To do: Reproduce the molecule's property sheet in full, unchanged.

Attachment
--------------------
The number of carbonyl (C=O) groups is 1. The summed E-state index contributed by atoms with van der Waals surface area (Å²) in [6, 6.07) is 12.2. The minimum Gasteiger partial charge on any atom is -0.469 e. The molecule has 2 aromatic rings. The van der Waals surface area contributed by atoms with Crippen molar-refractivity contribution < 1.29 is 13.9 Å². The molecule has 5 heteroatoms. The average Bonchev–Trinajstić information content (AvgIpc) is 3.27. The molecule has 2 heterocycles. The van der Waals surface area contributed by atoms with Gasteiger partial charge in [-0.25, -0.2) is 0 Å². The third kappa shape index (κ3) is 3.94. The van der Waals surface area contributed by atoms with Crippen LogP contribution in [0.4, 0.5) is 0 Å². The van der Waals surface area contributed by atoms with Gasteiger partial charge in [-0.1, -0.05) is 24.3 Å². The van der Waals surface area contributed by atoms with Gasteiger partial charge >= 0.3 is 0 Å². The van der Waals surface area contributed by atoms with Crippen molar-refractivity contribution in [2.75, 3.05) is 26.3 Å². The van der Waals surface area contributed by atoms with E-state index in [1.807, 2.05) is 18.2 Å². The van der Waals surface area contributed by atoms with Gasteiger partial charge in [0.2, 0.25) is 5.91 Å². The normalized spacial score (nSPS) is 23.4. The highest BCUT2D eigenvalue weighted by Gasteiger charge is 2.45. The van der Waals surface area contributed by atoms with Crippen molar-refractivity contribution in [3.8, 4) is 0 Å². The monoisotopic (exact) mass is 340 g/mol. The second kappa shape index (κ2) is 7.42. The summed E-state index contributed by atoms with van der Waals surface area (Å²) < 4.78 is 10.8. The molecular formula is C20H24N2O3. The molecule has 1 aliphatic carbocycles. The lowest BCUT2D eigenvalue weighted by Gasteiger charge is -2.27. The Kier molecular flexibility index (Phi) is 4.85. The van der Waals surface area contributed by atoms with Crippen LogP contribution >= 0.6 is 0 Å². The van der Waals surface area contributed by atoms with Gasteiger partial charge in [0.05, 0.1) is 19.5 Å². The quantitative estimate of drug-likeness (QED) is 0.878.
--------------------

The number of carbonyl (C=O) groups is 1. The summed E-state index contributed by atoms with van der Waals surface area (Å²) in [6, 6.07) is 12.2. The minimum Gasteiger partial charge on any atom is -0.469 e. The molecule has 2 aromatic rings. The van der Waals surface area contributed by atoms with Crippen molar-refractivity contribution < 1.29 is 13.9 Å². The molecule has 5 heteroatoms. The average Bonchev–Trinajstić information content (AvgIpc) is 3.27. The molecule has 2 heterocycles. The van der Waals surface area contributed by atoms with Gasteiger partial charge in [-0.25, -0.2) is 0 Å². The third kappa shape index (κ3) is 3.94. The van der Waals surface area contributed by atoms with Crippen LogP contribution in [0.4, 0.5) is 0 Å². The van der Waals surface area contributed by atoms with Gasteiger partial charge in [-0.1, -0.05) is 24.3 Å². The van der Waals surface area contributed by atoms with Gasteiger partial charge >= 0.3 is 0 Å². The van der Waals surface area contributed by atoms with Crippen molar-refractivity contribution in [2.75, 3.05) is 26.3 Å². The van der Waals surface area contributed by atoms with E-state index in [1.807, 2.05) is 18.2 Å². The van der Waals surface area contributed by atoms with Gasteiger partial charge in [0.2, 0.25) is 5.91 Å². The normalized spacial score (nSPS) is 23.4. The highest BCUT2D eigenvalue weighted by Gasteiger charge is 2.45. The van der Waals surface area contributed by atoms with Crippen molar-refractivity contribution in [3.8, 4) is 0 Å². The monoisotopic (exact) mass is 340 g/mol. The second kappa shape index (κ2) is 7.42. The summed E-state index contributed by atoms with van der Waals surface area (Å²) < 4.78 is 10.8. The molecular formula is C20H24N2O3. The molecule has 1 aliphatic carbocycles. The lowest BCUT2D eigenvalue weighted by Gasteiger charge is -2.27. The Kier molecular flexibility index (Phi) is 4.85. The van der Waals surface area contributed by atoms with Crippen LogP contribution >= 0.6 is 0 Å². The van der Waals surface area contributed by atoms with Gasteiger partial charge in [0.05, 0.1) is 19.5 Å². The quantitative estimate of drug-likeness (QED) is 0.878.